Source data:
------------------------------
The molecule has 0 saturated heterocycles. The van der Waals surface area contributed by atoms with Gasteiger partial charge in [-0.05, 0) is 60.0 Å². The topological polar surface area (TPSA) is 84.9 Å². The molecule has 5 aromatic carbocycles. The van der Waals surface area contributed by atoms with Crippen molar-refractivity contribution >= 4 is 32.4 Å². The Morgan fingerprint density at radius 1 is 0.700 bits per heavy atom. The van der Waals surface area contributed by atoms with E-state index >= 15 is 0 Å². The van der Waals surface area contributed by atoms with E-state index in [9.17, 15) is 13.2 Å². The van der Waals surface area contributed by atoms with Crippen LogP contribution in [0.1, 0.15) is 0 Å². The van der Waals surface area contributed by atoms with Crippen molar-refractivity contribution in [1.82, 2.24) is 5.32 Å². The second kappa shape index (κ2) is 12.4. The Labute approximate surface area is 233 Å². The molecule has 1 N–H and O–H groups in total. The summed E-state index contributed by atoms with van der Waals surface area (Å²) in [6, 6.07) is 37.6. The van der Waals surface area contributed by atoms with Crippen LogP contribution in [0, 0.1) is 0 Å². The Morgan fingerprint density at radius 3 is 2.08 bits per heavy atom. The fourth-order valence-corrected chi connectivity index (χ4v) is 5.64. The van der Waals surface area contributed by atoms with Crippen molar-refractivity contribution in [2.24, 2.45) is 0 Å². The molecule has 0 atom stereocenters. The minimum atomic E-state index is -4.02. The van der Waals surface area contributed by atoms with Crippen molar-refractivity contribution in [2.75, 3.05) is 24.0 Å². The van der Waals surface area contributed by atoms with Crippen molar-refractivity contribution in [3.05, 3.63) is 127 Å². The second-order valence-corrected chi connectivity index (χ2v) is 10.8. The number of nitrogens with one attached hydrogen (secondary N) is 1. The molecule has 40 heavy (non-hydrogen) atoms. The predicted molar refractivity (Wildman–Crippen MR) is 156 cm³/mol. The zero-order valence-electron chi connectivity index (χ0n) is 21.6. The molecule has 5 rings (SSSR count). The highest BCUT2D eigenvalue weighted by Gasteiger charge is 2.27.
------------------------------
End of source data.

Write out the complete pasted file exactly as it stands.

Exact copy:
The molecule has 0 saturated heterocycles. The van der Waals surface area contributed by atoms with Gasteiger partial charge in [-0.05, 0) is 60.0 Å². The topological polar surface area (TPSA) is 84.9 Å². The molecule has 5 aromatic carbocycles. The van der Waals surface area contributed by atoms with Crippen molar-refractivity contribution >= 4 is 32.4 Å². The Morgan fingerprint density at radius 1 is 0.700 bits per heavy atom. The van der Waals surface area contributed by atoms with E-state index >= 15 is 0 Å². The van der Waals surface area contributed by atoms with E-state index in [9.17, 15) is 13.2 Å². The van der Waals surface area contributed by atoms with Crippen LogP contribution in [0.1, 0.15) is 0 Å². The van der Waals surface area contributed by atoms with Crippen molar-refractivity contribution in [1.82, 2.24) is 5.32 Å². The second kappa shape index (κ2) is 12.4. The Labute approximate surface area is 233 Å². The molecule has 1 N–H and O–H groups in total. The summed E-state index contributed by atoms with van der Waals surface area (Å²) in [6, 6.07) is 37.6. The van der Waals surface area contributed by atoms with Crippen LogP contribution in [0, 0.1) is 0 Å². The Morgan fingerprint density at radius 3 is 2.08 bits per heavy atom. The fourth-order valence-corrected chi connectivity index (χ4v) is 5.64. The van der Waals surface area contributed by atoms with Crippen molar-refractivity contribution in [2.24, 2.45) is 0 Å². The molecule has 0 atom stereocenters. The minimum atomic E-state index is -4.02. The van der Waals surface area contributed by atoms with Crippen molar-refractivity contribution in [2.75, 3.05) is 24.0 Å². The van der Waals surface area contributed by atoms with Crippen molar-refractivity contribution in [3.05, 3.63) is 127 Å². The second-order valence-corrected chi connectivity index (χ2v) is 10.8. The number of nitrogens with one attached hydrogen (secondary N) is 1. The molecule has 40 heavy (non-hydrogen) atoms. The predicted molar refractivity (Wildman–Crippen MR) is 156 cm³/mol. The zero-order valence-electron chi connectivity index (χ0n) is 21.6. The molecule has 5 rings (SSSR count). The highest BCUT2D eigenvalue weighted by Gasteiger charge is 2.27.